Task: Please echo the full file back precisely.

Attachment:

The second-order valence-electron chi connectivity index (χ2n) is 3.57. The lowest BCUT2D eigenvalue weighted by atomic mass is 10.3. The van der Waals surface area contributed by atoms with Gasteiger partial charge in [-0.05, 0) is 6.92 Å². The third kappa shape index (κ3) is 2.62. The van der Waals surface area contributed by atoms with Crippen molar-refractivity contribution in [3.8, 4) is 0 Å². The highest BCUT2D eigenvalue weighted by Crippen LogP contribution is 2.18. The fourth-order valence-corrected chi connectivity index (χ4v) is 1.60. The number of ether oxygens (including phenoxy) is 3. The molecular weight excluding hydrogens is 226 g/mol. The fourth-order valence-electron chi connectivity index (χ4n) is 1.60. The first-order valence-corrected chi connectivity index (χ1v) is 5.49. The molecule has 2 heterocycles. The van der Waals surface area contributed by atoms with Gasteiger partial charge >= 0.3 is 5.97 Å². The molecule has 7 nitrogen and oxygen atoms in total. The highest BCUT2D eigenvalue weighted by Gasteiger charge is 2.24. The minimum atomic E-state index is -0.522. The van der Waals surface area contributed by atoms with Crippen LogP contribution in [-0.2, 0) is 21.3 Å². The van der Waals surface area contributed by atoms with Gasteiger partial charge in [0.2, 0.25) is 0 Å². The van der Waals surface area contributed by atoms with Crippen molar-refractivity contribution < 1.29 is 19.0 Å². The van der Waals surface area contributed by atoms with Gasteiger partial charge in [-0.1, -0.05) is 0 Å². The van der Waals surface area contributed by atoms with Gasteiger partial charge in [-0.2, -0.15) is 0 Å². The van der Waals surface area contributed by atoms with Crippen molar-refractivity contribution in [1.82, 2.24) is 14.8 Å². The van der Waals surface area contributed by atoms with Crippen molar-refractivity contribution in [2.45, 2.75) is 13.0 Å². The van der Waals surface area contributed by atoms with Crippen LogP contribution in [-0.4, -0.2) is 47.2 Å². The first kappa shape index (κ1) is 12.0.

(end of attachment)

The second-order valence-electron chi connectivity index (χ2n) is 3.57. The lowest BCUT2D eigenvalue weighted by atomic mass is 10.3. The van der Waals surface area contributed by atoms with Gasteiger partial charge in [-0.05, 0) is 6.92 Å². The third kappa shape index (κ3) is 2.62. The van der Waals surface area contributed by atoms with Crippen molar-refractivity contribution in [3.8, 4) is 0 Å². The highest BCUT2D eigenvalue weighted by Crippen LogP contribution is 2.18. The fourth-order valence-corrected chi connectivity index (χ4v) is 1.60. The number of ether oxygens (including phenoxy) is 3. The molecular weight excluding hydrogens is 226 g/mol. The fourth-order valence-electron chi connectivity index (χ4n) is 1.60. The first-order valence-corrected chi connectivity index (χ1v) is 5.49. The molecule has 2 heterocycles. The van der Waals surface area contributed by atoms with Gasteiger partial charge >= 0.3 is 5.97 Å². The molecule has 7 nitrogen and oxygen atoms in total. The highest BCUT2D eigenvalue weighted by Gasteiger charge is 2.24. The minimum atomic E-state index is -0.522. The van der Waals surface area contributed by atoms with Crippen LogP contribution in [-0.2, 0) is 21.3 Å². The van der Waals surface area contributed by atoms with Gasteiger partial charge in [0.2, 0.25) is 0 Å². The van der Waals surface area contributed by atoms with Crippen molar-refractivity contribution < 1.29 is 19.0 Å². The van der Waals surface area contributed by atoms with Gasteiger partial charge in [-0.1, -0.05) is 0 Å². The van der Waals surface area contributed by atoms with Gasteiger partial charge in [-0.2, -0.15) is 0 Å². The van der Waals surface area contributed by atoms with Crippen molar-refractivity contribution in [1.82, 2.24) is 14.8 Å². The van der Waals surface area contributed by atoms with Crippen molar-refractivity contribution in [2.45, 2.75) is 13.0 Å². The van der Waals surface area contributed by atoms with Crippen LogP contribution in [-0.4, -0.2) is 47.2 Å². The first kappa shape index (κ1) is 12.0.